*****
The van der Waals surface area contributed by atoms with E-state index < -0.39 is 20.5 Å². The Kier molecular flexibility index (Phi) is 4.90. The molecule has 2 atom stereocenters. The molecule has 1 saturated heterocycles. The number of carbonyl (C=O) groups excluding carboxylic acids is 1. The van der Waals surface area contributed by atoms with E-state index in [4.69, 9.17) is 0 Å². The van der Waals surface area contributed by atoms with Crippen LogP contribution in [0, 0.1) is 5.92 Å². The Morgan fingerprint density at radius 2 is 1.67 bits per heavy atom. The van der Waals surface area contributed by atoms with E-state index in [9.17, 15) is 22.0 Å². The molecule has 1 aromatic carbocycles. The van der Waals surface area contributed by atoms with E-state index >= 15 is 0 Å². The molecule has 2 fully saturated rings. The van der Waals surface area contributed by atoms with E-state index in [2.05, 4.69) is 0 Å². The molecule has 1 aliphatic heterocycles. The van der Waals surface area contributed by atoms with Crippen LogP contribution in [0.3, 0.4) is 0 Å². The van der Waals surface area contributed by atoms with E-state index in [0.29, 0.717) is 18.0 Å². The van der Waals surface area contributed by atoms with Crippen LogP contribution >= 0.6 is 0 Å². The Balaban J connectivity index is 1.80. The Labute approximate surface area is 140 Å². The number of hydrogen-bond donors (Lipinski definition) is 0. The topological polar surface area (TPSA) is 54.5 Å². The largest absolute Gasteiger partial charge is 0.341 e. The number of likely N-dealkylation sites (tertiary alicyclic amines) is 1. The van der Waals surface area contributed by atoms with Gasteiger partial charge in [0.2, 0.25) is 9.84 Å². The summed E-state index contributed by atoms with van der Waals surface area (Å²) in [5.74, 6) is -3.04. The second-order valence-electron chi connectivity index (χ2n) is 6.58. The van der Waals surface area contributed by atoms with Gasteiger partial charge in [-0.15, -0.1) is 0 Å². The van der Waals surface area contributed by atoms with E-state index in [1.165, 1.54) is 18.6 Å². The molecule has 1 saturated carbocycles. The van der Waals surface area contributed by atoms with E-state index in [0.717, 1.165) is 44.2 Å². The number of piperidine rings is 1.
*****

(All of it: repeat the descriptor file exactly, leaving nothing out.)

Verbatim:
The van der Waals surface area contributed by atoms with E-state index < -0.39 is 20.5 Å². The Kier molecular flexibility index (Phi) is 4.90. The molecule has 2 atom stereocenters. The molecule has 1 saturated heterocycles. The number of carbonyl (C=O) groups excluding carboxylic acids is 1. The van der Waals surface area contributed by atoms with E-state index in [4.69, 9.17) is 0 Å². The van der Waals surface area contributed by atoms with Crippen LogP contribution in [0, 0.1) is 5.92 Å². The Morgan fingerprint density at radius 2 is 1.67 bits per heavy atom. The van der Waals surface area contributed by atoms with E-state index in [9.17, 15) is 22.0 Å². The molecule has 1 aromatic carbocycles. The van der Waals surface area contributed by atoms with E-state index >= 15 is 0 Å². The molecule has 2 fully saturated rings. The van der Waals surface area contributed by atoms with E-state index in [2.05, 4.69) is 0 Å². The molecule has 1 aliphatic heterocycles. The van der Waals surface area contributed by atoms with Crippen LogP contribution in [0.3, 0.4) is 0 Å². The van der Waals surface area contributed by atoms with E-state index in [0.29, 0.717) is 18.0 Å². The van der Waals surface area contributed by atoms with Crippen LogP contribution >= 0.6 is 0 Å². The Balaban J connectivity index is 1.80. The Labute approximate surface area is 140 Å². The number of hydrogen-bond donors (Lipinski definition) is 0. The topological polar surface area (TPSA) is 54.5 Å². The largest absolute Gasteiger partial charge is 0.341 e. The number of likely N-dealkylation sites (tertiary alicyclic amines) is 1. The van der Waals surface area contributed by atoms with Gasteiger partial charge in [0.2, 0.25) is 9.84 Å². The summed E-state index contributed by atoms with van der Waals surface area (Å²) in [5.74, 6) is -3.04. The second-order valence-electron chi connectivity index (χ2n) is 6.58. The van der Waals surface area contributed by atoms with Gasteiger partial charge in [-0.15, -0.1) is 0 Å². The van der Waals surface area contributed by atoms with E-state index in [1.165, 1.54) is 18.6 Å². The molecule has 1 saturated carbocycles. The van der Waals surface area contributed by atoms with E-state index in [0.717, 1.165) is 44.2 Å². The number of piperidine rings is 1.